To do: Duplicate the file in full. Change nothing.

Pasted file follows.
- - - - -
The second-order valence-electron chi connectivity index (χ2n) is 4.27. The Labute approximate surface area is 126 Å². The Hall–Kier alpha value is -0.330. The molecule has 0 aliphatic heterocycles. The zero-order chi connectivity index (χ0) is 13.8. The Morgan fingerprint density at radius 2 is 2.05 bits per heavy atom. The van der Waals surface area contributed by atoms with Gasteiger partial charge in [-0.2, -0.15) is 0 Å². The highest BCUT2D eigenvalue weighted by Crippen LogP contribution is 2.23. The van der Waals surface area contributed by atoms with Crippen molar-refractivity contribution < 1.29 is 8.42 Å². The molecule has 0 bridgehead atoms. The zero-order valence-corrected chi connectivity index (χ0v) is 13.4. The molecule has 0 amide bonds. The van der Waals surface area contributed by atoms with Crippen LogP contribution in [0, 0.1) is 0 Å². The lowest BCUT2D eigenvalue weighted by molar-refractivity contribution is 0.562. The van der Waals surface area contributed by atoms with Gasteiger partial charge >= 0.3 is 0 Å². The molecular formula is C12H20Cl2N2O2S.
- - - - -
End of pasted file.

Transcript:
The second-order valence-electron chi connectivity index (χ2n) is 4.27. The Labute approximate surface area is 126 Å². The Hall–Kier alpha value is -0.330. The molecule has 0 aliphatic heterocycles. The zero-order chi connectivity index (χ0) is 13.8. The Morgan fingerprint density at radius 2 is 2.05 bits per heavy atom. The van der Waals surface area contributed by atoms with Gasteiger partial charge in [-0.2, -0.15) is 0 Å². The highest BCUT2D eigenvalue weighted by Crippen LogP contribution is 2.23. The van der Waals surface area contributed by atoms with Crippen molar-refractivity contribution < 1.29 is 8.42 Å². The molecule has 0 bridgehead atoms. The zero-order valence-corrected chi connectivity index (χ0v) is 13.4. The molecule has 0 amide bonds. The van der Waals surface area contributed by atoms with Crippen LogP contribution in [0, 0.1) is 0 Å². The lowest BCUT2D eigenvalue weighted by molar-refractivity contribution is 0.562. The van der Waals surface area contributed by atoms with Gasteiger partial charge >= 0.3 is 0 Å². The molecular formula is C12H20Cl2N2O2S.